• January 24th 2012 @ 8:57am
      jbinnie said | January 24th 2012 @ 8:57am | ! Report

      The biggest mistake being made by the pundits in our sport is to “lumber” it with national descriptive name ie Spanish,French, German,British.The facts are, because of the “internationality” of football ,it is, as you say, affected by a melting pot of ideas from different cultures from all around the world.
      Anyone with half a brain can follow the tactical development of football from Britain(1920), to Austria and Italy (1930),Russia and Hungary (1940/50),Italy and Brazil (1960),Britain and Holland (1970) France (1980) and Spain (1990). Throughout these decades Germany,in their normal insular way ,have also been part of that development.
      Many have written into these columns proposing how we, in our multicultural society,should play the game,but the truth is probably nearer Kossie’s words when he says teach the basics and allow the game to develop under the “machinations ”
      of manager/coaches who will develop their own ideas based on the type of player they have on their books.I feel this is what is happening in the HAL at the moment with Arnold’s CCM playing a style of football I would describe as effective,entertaining,skilful, but also with a physicality that I feel will always be part of the Australian game. Ange’s Roar is seeking a higher level,a game that requires a very high standard of skills and fitness for it is based on speed and movement of ball and man,but as we have seen can be affected dramatically when key personnel are not available for any reason.
      These 2 samples ,1st and 2nd in the HAL for the last 18 months,have proved successful and there is evidence that others are trying to emulate the ideas.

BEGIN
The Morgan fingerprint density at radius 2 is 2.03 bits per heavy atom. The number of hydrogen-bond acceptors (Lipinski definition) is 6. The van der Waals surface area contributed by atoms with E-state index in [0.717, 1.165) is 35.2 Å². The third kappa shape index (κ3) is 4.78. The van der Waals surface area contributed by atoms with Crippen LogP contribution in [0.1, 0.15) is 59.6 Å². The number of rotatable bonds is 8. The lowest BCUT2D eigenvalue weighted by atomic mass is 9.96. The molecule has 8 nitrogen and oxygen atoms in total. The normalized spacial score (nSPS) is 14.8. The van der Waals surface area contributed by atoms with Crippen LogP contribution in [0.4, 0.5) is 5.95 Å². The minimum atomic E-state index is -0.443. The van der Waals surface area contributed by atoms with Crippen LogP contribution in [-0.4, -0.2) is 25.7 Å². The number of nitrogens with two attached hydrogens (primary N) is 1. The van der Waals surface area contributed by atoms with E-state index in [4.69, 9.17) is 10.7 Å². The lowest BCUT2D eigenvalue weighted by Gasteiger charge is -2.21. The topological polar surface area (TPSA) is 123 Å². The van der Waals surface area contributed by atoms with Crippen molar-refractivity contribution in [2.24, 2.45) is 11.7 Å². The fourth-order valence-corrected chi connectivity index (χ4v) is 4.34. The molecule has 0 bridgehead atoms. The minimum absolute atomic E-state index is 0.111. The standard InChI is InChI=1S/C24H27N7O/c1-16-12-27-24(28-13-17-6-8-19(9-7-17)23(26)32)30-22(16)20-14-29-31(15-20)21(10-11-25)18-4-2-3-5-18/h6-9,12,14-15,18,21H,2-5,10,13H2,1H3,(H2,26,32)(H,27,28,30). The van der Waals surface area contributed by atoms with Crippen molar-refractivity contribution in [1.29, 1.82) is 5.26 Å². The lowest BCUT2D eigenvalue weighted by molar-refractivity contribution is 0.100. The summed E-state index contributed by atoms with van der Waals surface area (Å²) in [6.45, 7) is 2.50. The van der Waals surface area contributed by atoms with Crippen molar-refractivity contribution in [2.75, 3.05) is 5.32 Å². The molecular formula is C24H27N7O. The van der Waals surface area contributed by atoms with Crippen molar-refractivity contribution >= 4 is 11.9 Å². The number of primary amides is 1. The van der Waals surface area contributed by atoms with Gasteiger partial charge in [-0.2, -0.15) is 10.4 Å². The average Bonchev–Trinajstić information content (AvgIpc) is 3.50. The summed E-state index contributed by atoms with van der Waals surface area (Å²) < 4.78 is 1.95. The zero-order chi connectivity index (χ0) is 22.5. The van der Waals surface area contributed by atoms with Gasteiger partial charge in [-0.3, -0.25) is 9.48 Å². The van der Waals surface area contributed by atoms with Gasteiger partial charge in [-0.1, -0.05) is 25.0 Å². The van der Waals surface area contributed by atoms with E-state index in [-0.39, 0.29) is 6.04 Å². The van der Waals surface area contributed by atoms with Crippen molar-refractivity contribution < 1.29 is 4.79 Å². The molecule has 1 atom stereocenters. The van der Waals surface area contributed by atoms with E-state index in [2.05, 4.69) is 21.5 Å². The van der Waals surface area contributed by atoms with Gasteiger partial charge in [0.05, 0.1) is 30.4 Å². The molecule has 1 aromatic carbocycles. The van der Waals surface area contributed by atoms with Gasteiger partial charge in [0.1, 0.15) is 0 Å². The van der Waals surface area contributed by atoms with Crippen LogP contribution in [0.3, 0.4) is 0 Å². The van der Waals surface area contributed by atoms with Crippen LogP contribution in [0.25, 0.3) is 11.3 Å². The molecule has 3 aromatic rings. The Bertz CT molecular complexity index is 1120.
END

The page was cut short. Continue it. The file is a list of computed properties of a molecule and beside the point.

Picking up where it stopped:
Does this need an “international handle” or could it be we are following Hiddink’s “words of wisdom” and developing our own Australian style. Let’s hope so. jb

      • January 24th 2012 @ 9:43am
        Rusty said | January 24th 2012 @ 9:43am | ! Report

        x1 John and Jb

      • January 24th 2012 @ 10:14am
        Qantas supports Australian Football said | January 24th 2012 @ 10:14am | ! Report

        JB—-if we are to develop our own Australian Football style let’s hope our Australian managers train and coach all of our goal-keepers to play out from the back as sweepers—-instead of hoofing it up the guts like half of our keepers now do. I think that the Roar’s keeper (Theo) is starting to look more like an European ball playing sweeper than a typical English goal-keeper hoofing up the guts. Love to see Miron start this now with GCU’s young Jerrad Tyson.

        • Roar Guru

          January 25th 2012 @ 1:20am
          The_Wookie said | January 25th 2012 @ 1:20am | ! Report

          We did develop our own Australian Football style….in 1859. Have a league for it and everything.

          Sorry couldnt resist. Carry on. Mods feel free to delete.

          • January 26th 2012 @ 5:14pm
            Qantas supports Australian Football said | January 26th 2012 @ 5:14pm | ! Report

            Sorry but I cringe when I see on field players playing the ball with their hands that’s not Football but a team game using hands.. You might want to have another go to find a name for it..

    • January 24th 2012 @ 8:58am
      Mick said | January 24th 2012 @ 8:58am | ! Report

      I did not think Foster’s original article had anything we did not already know, the Brits seem to only employ Brits as a last resort & Slater has a cry.

      The Brit coaches I have seen at state league level seem to like a passing game & have been involved in Croat, Italian, Greek etc. backed clubs & have got on ok

      The coaches in oz are better than these imported a-league Brit coaches

    • January 24th 2012 @ 8:59am
      Tigranes said | January 24th 2012 @ 8:59am | ! Report

      Good article

      The fact is Australia is far more multicultural than Spain and this is reflected in the many cultures playing in the Hyundai A-League.

      Foster does sound very much like a preacher, and I hope he never commentates on a World Cup final ever again, he was so against the Dutch in 2010 final it was cringeworthy.

      I would say hes a decent analyst, shock jock journalist but a decidely average commentator.

      • January 24th 2012 @ 10:57am
        Savvas Tzionis said | January 24th 2012 @ 10:57am | ! Report

        And why wouldn’t you be? Their performance in that final was even more disgraceful than Argentina’s in 1990!!!

    • Roar Guru

      January 24th 2012 @ 9:00am
      The Cattery said | January 24th 2012 @ 9:00am | ! Report

      Let us not forget that el Federacio Catalana de Futbol was the first soccer federation to be established in Spain.

      This is their website, and if you happen to have a smattering of Catala, it’s a terrific read, taking you into the very heart of Catalan football.